Springfield, MO

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Unions perk up locally

A Starbucks store and SPS workers take steps toward unionization

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Local employees in the education and food service industries are among recent participants in a national unionization movement gaining attention this year.

Union membership among Springfield Public Schools employees has risen in recent months. Three employee groups have organized or are in the process of doing so by month’s end, according to Springfield National Education Association officials. The employees will join the district’s six other organized employee groups, most of which have been established for years, said Springfield NEA President Laura Mullins.

Eight of the nine groups will be represented by the Springfield NEA, which assists employees in collective bargaining with the district over pay, benefits and working conditions. The ninth group – bus drivers and aides – is represented by Teamsters Local 245.

SPS spokesperson Teresa Bledsoe said at this point about 70% of the district’s 4,000 employees participate in collective bargaining. She said by the next school year, almost all employees, save for some administrative and professional staff, will have union representation.  

The two newest groups that have voted and worked with the State Board of Mediation to form this year represent employees including paraprofessionals, interpreters, speech-language therapists, occupational therapists, physical therapists, social workers and school psychologists. A third new group, representing nutrition services employees, is scheduled to vote at the end of the month, she said. If the group votes to unionize, it will be formed with the mediation board in the fall.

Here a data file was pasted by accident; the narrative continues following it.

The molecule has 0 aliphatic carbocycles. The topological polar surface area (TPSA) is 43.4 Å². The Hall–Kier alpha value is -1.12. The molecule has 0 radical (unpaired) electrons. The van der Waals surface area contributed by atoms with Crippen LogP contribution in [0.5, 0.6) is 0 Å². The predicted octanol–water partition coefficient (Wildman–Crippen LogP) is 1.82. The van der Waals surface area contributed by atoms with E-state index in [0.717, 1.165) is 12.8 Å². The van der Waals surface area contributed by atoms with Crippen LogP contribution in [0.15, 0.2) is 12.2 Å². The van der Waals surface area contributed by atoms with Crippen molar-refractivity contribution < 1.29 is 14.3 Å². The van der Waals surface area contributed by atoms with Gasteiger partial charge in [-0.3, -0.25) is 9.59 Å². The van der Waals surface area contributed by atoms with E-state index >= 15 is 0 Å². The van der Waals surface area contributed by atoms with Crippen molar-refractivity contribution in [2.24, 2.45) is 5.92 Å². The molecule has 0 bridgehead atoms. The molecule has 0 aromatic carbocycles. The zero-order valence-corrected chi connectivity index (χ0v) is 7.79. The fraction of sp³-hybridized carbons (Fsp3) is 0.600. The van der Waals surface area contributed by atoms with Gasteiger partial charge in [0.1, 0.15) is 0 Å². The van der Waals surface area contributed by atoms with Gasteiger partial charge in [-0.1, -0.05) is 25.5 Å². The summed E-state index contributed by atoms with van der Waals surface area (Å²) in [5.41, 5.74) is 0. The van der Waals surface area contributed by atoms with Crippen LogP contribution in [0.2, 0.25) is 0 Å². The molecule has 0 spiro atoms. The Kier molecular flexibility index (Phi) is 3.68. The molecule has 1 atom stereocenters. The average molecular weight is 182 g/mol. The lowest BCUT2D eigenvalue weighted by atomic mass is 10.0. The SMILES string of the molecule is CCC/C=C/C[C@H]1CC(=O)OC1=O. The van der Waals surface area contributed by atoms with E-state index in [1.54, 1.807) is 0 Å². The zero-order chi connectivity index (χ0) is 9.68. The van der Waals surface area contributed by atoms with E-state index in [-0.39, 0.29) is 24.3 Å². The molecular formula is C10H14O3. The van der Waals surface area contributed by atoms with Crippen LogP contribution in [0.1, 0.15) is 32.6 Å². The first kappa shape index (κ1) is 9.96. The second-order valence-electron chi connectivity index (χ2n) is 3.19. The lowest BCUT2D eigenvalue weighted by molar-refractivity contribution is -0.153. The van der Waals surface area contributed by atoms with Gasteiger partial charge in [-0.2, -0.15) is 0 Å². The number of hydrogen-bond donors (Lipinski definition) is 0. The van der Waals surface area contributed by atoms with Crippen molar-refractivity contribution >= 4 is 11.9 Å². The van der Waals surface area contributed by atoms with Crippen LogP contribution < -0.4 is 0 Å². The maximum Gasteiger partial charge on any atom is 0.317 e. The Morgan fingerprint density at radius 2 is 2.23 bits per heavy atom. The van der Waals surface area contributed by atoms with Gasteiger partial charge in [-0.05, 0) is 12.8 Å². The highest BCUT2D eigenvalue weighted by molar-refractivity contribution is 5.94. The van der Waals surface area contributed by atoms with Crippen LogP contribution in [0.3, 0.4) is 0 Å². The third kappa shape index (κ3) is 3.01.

“It’s just really hard to do anything in the summer,” Mullins said of the challenge to unionize in between school years. “The State Board of Mediation uses their SPS work email to communicate with them.”

There are five previously established groups represented by the Springfield NEA:

  • Teachers, librarians and counselors;
  • School nurses;
  • Secretarial/clerical workers;
  • Maintenance, custodial and supply center employees; and
  • School police and dispatchers.

In process
While union representation for SPS employees is on the rise, some employees at a local Starbucks Corp. (Nasdaq: SBUX) store are just starting the process.

Mari Orrego, an organizer with the Chicago and Midwest Joint Board of Workers United, said employees at the 631 S. Glenstone Ave. store filed paperwork June 16 for a National Labor Relations Board election. The employees are organizing with Workers United, and a vote by the NLRB on the unionization filing is likely coming in two to three months, Orrego said.

The store would be the first Starbucks in the Springfield area to unionize, organizers say.

Located at Glenstone Avenue and Cherry Street, the store has 28 employees, with an “overwhelming majority” in support of organizing through the Starbucks Workers United movement, she added.

Johnie Tindle, a barista and former shift supervisor at the store who has been a Starbucks employee for nearly five years, said the move is prompted by a communication gap between the corporation and employees at the service level.

“The main reason our store decided to push for unionization is that we simply did not feel heard from Starbucks corporate at all,” Tindle said. “We feel like there’s a huge disconnect.”

Specific concerns cited by Tindle include short-staffed shifts – the line sometimes will back up onto Glenstone Avenue, for instance – and “not getting hours we need to make ends meet.”

Data at indicates more than 100 Starbucks stores have unionized nationwide.

Reached via email, a Starbucks corporate spokesperson said, “We are listening and learning from the partners in these stores, as we always do across the country. From the beginning, we’ve been clear in our belief that we are better together as partners, without a union between us, and that conviction has not changed.”